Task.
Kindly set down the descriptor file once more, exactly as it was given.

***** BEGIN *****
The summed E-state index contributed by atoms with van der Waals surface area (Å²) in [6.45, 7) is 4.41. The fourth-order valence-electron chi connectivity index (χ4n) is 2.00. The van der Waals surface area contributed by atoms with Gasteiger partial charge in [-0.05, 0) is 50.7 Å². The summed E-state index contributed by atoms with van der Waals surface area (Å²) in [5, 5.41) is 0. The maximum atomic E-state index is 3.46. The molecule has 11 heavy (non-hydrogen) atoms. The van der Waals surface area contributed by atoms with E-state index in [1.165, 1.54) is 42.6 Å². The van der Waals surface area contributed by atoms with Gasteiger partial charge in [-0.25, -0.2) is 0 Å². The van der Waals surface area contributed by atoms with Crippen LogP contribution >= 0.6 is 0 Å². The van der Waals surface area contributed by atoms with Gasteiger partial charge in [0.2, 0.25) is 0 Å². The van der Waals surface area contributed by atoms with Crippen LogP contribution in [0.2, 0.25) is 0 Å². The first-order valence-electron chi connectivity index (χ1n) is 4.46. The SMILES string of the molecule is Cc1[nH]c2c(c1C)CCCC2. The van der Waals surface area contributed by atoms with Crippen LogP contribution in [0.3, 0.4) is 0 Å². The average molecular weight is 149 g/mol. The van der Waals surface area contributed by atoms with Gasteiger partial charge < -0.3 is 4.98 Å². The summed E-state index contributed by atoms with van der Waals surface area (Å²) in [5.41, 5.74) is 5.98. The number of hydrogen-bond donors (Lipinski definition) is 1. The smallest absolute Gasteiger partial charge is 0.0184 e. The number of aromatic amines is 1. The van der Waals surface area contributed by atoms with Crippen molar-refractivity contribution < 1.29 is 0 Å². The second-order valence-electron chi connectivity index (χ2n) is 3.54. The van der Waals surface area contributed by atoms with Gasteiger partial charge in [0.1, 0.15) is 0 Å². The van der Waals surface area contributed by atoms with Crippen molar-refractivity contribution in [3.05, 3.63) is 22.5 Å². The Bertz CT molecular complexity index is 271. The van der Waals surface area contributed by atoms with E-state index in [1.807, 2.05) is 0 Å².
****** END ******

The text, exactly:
The summed E-state index contributed by atoms with van der Waals surface area (Å²) in [6.45, 7) is 4.41. The fourth-order valence-electron chi connectivity index (χ4n) is 2.00. The van der Waals surface area contributed by atoms with Gasteiger partial charge in [-0.05, 0) is 50.7 Å². The summed E-state index contributed by atoms with van der Waals surface area (Å²) in [5, 5.41) is 0. The maximum atomic E-state index is 3.46. The molecule has 11 heavy (non-hydrogen) atoms. The van der Waals surface area contributed by atoms with E-state index in [1.165, 1.54) is 42.6 Å². The van der Waals surface area contributed by atoms with Gasteiger partial charge in [-0.25, -0.2) is 0 Å². The van der Waals surface area contributed by atoms with Crippen LogP contribution >= 0.6 is 0 Å². The van der Waals surface area contributed by atoms with Gasteiger partial charge in [0.2, 0.25) is 0 Å². The van der Waals surface area contributed by atoms with Crippen LogP contribution in [0.2, 0.25) is 0 Å². The first-order valence-electron chi connectivity index (χ1n) is 4.46. The SMILES string of the molecule is Cc1[nH]c2c(c1C)CCCC2. The van der Waals surface area contributed by atoms with Crippen LogP contribution in [0.3, 0.4) is 0 Å². The average molecular weight is 149 g/mol. The van der Waals surface area contributed by atoms with Gasteiger partial charge < -0.3 is 4.98 Å². The summed E-state index contributed by atoms with van der Waals surface area (Å²) in [5.41, 5.74) is 5.98. The number of hydrogen-bond donors (Lipinski definition) is 1. The smallest absolute Gasteiger partial charge is 0.0184 e. The number of aromatic amines is 1. The van der Waals surface area contributed by atoms with Crippen molar-refractivity contribution < 1.29 is 0 Å². The second-order valence-electron chi connectivity index (χ2n) is 3.54. The van der Waals surface area contributed by atoms with Gasteiger partial charge in [0.1, 0.15) is 0 Å². The van der Waals surface area contributed by atoms with Crippen molar-refractivity contribution in [3.05, 3.63) is 22.5 Å². The Bertz CT molecular complexity index is 271. The van der Waals surface area contributed by atoms with E-state index in [1.807, 2.05) is 0 Å².